CrimProf Blog

Editor: Kevin Cole
Univ. of San Diego School of Law

Tuesday, July 30, 2013

"U.S. Government Getting Password Information? (And Why the Story Raises More Questions Than Answers)"

From Orin Kerr at The Volokh Conspiracy, commenting on a piece at CNET. In part:

There are three distinct legal issues here, so let’s take them one by one.

(a) The first issue is obtaining the passwords pursuant to legal process. As long as the government has a valid warrant, the legal process should be sufficient as I indicate above. As I mention above, there are some interesting questions about whether the government needs a warrant or if it can obtain the information using less legal process. But those questions are pretty complicated, so I’ll spare you the details.

(b) The second issue is what the government plans to do with the passwords after they get them. That’s a distinct question, and we don’t have any information on it in the article. It seems unlikely to me that the agents would plan to use the password to log in to a person’s account in the future to read their e-mails. Obviously, that’s a major source of concern from a policy and privacy perspective, and the possibility that the government might be doing this receives significant attention in the article. But I would think it’s more likely that investigators seek passwords when they think that a suspect may be using the same passwords for multiple accounts and purposes, and they want to get passwords to help in the process of decrypting seized files obtained elsewhere in their investigation. That’s my guess, at least. If the agents did use the passwords to directly access the account in the future, that would implicate the Fourth Amendment and the CFAA and require another search warrant for every future access. I don’t think it would implicate the Wiretap Act, though, because the government agent would become a party to the communication. But it’s hard to speculate on the legal issues because we don’t know what the government is doing with the password information in the cases in which it is obtaining passwords.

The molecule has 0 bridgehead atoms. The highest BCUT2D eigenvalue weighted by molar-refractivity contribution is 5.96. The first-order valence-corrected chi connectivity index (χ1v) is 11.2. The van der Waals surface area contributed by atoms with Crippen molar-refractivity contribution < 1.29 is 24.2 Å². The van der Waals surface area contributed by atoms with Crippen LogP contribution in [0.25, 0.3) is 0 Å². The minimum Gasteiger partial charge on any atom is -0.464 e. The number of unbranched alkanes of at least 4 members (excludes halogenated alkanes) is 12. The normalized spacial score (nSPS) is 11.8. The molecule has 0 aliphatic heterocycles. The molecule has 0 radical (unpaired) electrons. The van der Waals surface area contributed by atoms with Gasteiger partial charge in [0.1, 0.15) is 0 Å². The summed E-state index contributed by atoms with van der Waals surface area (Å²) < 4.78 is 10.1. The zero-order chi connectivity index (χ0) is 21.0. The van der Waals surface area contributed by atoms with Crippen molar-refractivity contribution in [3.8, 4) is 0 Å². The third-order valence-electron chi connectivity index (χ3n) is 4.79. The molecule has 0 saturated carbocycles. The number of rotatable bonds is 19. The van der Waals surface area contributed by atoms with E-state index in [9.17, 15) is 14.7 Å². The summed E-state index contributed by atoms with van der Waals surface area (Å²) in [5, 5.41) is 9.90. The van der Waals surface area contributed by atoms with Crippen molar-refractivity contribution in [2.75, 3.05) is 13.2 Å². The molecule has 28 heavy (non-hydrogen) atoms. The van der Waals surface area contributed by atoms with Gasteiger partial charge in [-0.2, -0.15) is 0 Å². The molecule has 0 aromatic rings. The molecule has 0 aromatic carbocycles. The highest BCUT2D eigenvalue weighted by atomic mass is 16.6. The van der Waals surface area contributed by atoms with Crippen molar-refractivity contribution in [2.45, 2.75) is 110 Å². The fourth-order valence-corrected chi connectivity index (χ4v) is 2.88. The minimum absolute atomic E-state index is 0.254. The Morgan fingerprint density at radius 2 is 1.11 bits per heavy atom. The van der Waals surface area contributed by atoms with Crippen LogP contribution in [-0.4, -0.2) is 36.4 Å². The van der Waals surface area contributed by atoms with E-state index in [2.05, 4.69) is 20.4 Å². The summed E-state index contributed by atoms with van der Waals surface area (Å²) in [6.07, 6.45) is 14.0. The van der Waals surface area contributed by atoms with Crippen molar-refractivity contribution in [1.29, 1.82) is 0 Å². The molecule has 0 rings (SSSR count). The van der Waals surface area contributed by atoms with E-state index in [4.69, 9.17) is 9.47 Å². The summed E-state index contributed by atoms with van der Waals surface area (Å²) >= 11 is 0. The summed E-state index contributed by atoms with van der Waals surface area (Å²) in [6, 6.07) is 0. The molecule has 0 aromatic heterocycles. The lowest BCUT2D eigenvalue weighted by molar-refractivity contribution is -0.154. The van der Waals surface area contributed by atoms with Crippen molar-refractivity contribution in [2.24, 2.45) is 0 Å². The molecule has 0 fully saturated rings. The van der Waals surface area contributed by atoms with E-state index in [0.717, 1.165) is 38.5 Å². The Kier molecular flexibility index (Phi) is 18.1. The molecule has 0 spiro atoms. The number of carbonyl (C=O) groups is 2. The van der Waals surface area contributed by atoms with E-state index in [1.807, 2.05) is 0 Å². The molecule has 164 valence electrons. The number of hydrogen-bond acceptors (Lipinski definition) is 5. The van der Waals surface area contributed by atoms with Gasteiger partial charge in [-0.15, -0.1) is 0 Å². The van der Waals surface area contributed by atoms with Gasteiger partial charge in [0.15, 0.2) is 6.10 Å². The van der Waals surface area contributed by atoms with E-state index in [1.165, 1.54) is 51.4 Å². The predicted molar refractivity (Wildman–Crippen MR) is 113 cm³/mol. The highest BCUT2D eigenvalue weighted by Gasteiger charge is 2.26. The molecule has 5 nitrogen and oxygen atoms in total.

(c) Finally, the Fifth Amendment issues raised when the government tries to compel passwords from suspects are not implicated when the government tries to compel passwords from third parties. See Fisher v. United States, 425 U.S. 391, 397-98 (1976) (holding that there are no Fifth Amendment issues raised by compelling information from a suspect’s attorney because compelling the attorney to divulge information does not compel the suspect to do anything).

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